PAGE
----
1911 Encyclopædia Britannica/Naudé, Gabriel
NAUDÉ, GABRIEL (1600–1653), French librarian and scholar, was born in Paris on the 2nd of February 1600. He studied medicine at Paris and Padua, and became physician to Louis XIII. In 1629 he became librarian to Cardinal Bagni at Rome, and on Bagni's death in 1641 librarian to Cardinal Barberini. At the desire of Richelieu he began a wearisome controversy with the Beneditines, denying Gerson's authorship of De Imitatione Christi. Richelieu intended to make Naudé his librarian, and on his death Naudé accepted a similar offer on the part of Mazarin, and for the next ten years devoted himself to bringing together from all parts of Europe the noble assemblage of books known as the Bibliothèque Mazarine. Mazarin's library was sold by the parlement of Paris during the troubles of the Fronde, and Queen Christinia invited Naudé to Stockholm. He was not happy in Sweden, and on Mazarin's appeal that he should re-form his scattered library Naudé returned at once. But his health was broken, and he died on the journey at Abbeville on the 30th of July 1653. The friend of Gui Patin, of Pierre Gassendi and all the liberal thinkers of his time, Naudé was no mere bookworm; his books show traces of the critical spirit which made him a worthy colleague of the humorists and scholars who prepared the way for the better known writers of the "siècle de Louis XIV."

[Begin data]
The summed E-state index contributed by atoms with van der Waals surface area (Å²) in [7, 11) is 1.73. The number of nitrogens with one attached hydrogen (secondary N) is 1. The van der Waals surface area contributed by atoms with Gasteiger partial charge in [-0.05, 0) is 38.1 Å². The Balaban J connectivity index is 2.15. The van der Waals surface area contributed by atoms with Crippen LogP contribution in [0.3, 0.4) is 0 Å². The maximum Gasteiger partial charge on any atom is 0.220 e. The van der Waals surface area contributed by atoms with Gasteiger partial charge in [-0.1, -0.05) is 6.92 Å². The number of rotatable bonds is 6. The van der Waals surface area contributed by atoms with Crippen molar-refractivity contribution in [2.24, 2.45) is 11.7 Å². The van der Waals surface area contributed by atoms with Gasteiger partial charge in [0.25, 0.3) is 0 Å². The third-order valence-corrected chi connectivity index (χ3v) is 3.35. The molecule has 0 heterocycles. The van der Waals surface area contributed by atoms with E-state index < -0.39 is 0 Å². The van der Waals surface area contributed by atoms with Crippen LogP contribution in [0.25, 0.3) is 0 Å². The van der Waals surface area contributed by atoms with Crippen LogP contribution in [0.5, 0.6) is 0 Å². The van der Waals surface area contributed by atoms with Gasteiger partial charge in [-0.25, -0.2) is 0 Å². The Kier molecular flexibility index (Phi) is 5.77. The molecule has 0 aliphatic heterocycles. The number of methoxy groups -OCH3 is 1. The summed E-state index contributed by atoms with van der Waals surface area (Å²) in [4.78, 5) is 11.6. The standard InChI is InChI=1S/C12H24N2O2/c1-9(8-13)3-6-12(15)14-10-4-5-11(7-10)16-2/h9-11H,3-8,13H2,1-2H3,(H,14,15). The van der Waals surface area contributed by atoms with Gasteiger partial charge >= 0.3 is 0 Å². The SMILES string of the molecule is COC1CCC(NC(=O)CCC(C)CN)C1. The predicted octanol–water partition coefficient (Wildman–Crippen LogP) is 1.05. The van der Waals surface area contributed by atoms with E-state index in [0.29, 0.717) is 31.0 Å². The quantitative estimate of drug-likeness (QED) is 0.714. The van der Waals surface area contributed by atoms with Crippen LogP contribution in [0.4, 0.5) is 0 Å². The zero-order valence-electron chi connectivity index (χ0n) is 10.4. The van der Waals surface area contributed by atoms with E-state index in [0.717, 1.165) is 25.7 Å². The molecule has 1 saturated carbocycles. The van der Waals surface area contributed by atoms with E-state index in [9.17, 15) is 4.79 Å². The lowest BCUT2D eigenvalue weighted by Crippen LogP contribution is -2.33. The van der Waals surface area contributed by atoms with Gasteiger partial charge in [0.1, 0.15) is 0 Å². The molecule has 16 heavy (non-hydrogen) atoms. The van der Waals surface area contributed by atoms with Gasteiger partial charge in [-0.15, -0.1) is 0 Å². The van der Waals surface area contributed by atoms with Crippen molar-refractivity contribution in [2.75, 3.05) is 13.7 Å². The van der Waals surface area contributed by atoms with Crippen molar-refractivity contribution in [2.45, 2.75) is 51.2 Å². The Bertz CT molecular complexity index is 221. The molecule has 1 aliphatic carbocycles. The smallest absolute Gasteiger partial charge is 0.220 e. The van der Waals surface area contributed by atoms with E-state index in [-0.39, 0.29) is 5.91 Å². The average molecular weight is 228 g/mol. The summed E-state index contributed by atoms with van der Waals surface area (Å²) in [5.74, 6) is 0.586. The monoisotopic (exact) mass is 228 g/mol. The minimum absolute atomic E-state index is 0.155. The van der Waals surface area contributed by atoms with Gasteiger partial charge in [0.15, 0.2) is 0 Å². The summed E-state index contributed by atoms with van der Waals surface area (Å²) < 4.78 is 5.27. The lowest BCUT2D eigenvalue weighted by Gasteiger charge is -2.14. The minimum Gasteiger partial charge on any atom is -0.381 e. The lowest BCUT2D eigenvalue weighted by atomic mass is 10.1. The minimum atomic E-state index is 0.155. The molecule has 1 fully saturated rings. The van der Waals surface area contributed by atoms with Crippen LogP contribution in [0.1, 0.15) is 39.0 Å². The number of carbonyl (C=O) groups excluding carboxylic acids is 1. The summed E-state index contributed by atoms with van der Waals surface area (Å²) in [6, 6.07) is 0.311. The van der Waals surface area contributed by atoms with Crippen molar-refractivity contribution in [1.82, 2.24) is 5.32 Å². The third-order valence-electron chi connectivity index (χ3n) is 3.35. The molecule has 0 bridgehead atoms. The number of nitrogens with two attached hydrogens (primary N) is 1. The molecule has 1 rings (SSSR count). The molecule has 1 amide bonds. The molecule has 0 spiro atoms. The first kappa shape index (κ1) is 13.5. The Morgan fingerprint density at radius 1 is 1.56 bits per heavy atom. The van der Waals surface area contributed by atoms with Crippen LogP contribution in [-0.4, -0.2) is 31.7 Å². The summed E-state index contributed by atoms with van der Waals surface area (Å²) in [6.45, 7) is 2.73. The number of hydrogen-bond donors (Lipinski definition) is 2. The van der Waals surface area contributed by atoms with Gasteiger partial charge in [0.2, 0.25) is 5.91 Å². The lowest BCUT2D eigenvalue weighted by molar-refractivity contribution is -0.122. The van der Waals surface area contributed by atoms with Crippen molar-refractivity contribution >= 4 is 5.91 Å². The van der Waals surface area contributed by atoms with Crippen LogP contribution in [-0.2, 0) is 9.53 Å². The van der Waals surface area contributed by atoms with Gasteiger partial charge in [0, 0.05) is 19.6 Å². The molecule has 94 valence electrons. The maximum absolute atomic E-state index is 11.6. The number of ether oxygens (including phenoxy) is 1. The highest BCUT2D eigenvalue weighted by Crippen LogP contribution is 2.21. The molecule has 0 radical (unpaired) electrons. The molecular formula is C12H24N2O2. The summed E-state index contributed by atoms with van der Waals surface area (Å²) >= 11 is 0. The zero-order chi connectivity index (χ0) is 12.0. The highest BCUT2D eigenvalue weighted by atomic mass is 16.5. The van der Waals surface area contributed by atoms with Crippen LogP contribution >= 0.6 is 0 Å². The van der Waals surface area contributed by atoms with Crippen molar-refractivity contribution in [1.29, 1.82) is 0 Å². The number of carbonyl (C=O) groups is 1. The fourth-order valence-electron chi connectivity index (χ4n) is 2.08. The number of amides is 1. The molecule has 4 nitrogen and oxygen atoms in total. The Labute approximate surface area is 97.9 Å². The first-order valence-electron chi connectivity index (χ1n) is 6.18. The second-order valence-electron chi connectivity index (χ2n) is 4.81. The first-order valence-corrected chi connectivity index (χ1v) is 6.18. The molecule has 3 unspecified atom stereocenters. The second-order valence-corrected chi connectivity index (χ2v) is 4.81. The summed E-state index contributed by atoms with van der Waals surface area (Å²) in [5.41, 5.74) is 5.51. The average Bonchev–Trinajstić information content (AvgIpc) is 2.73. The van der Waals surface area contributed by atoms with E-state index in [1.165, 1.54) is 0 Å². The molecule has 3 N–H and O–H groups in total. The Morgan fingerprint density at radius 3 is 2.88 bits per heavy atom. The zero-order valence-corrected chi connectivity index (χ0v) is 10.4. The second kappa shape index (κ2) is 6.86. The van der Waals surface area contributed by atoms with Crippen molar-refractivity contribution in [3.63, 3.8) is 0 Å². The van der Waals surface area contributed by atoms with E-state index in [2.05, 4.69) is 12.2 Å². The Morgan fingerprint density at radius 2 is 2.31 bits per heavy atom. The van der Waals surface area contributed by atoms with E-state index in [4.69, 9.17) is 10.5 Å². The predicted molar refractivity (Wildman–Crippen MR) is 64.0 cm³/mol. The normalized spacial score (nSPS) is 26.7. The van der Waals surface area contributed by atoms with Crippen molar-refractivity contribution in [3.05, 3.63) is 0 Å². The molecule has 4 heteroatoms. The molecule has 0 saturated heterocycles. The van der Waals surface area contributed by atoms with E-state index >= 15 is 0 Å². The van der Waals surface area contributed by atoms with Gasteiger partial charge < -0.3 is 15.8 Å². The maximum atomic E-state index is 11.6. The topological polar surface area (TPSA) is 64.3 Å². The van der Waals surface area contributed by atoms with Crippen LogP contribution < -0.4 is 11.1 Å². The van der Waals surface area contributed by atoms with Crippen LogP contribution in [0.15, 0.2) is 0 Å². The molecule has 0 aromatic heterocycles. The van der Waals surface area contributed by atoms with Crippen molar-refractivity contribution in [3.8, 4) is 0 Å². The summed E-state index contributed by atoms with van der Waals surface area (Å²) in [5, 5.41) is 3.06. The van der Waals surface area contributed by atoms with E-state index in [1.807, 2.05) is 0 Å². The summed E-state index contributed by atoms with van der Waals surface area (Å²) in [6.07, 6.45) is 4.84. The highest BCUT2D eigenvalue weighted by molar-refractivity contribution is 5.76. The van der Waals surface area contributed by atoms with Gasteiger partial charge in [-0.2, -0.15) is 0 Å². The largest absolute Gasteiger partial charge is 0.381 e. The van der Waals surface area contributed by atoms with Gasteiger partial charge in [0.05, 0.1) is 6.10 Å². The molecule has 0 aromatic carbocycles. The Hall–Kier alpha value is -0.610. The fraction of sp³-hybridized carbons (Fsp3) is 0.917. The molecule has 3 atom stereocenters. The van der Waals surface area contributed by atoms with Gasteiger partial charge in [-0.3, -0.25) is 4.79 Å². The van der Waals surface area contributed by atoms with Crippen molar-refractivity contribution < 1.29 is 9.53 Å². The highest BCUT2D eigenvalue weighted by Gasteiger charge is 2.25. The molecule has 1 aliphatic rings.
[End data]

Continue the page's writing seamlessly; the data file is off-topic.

Including works edited by him, a list of ninety-two pieces is given in the Naudaeana. The chief are Le Marfore, ou discours contre les libelles (Paris, 1620), very rare, reprinted 1868; Instruction à la France sur la vérité de l'histoire des Frères de la Roze-Croix (1623, 1624), displaying their impostures; Apologie pour tous les grands personnages faussement soupçonnez de magie (1625, 1652, 1669, 1712), Pythagoras, Socrates, Thomas Aquinas and Solomon are among those defended; Advis pour dresser une bibliothèque (1627, 1644, 1676; translated by J. Evelyn, 1661), full of sound and liberal views on librarianship; Addition à la histoire de Louys XI. (1630), this includes an account of the origin of printing; Bibliographia politica (Venice, 1633, &c.; in French, 1642), a mere essay of no bibliographical value; De studio liberali syntagma (1632, 1654), a practical treatise found in most collections of directions for studies; De studio militari syntagma (1637), esteemed in its day; Considérations politiques sur les coups d'état (Rome [Paris], 1639; first edition rare, augmented by Dumay, 1752), this contains an apology for the massacre of St Bartholomew; Biblioth. Cordesianae Catalogus (1643), classified; Jugement de tout ce qui a été imprimé contre le Card. Mazarin; it is written in the form of a dialogue berween Saint-Ange and Mascurat, and is usually known under the name of the latter.
AUTHORITIES.—L. Jacob, G. Naudaei tumulus (1659); P. Hallé, Elogium Naudaei (1661); Niceron, Mémoires, vol. ix.; L. Jacob, Traicté des plus belles bibliothèques (1644); Gui Patin, Lettres (1846); Naudaeana et Patiniana (1703); Sainte-Beuve, Portraits Litt. vol. ii.; A. Franklin, Histoire de la Bibl. Mazarine (1860).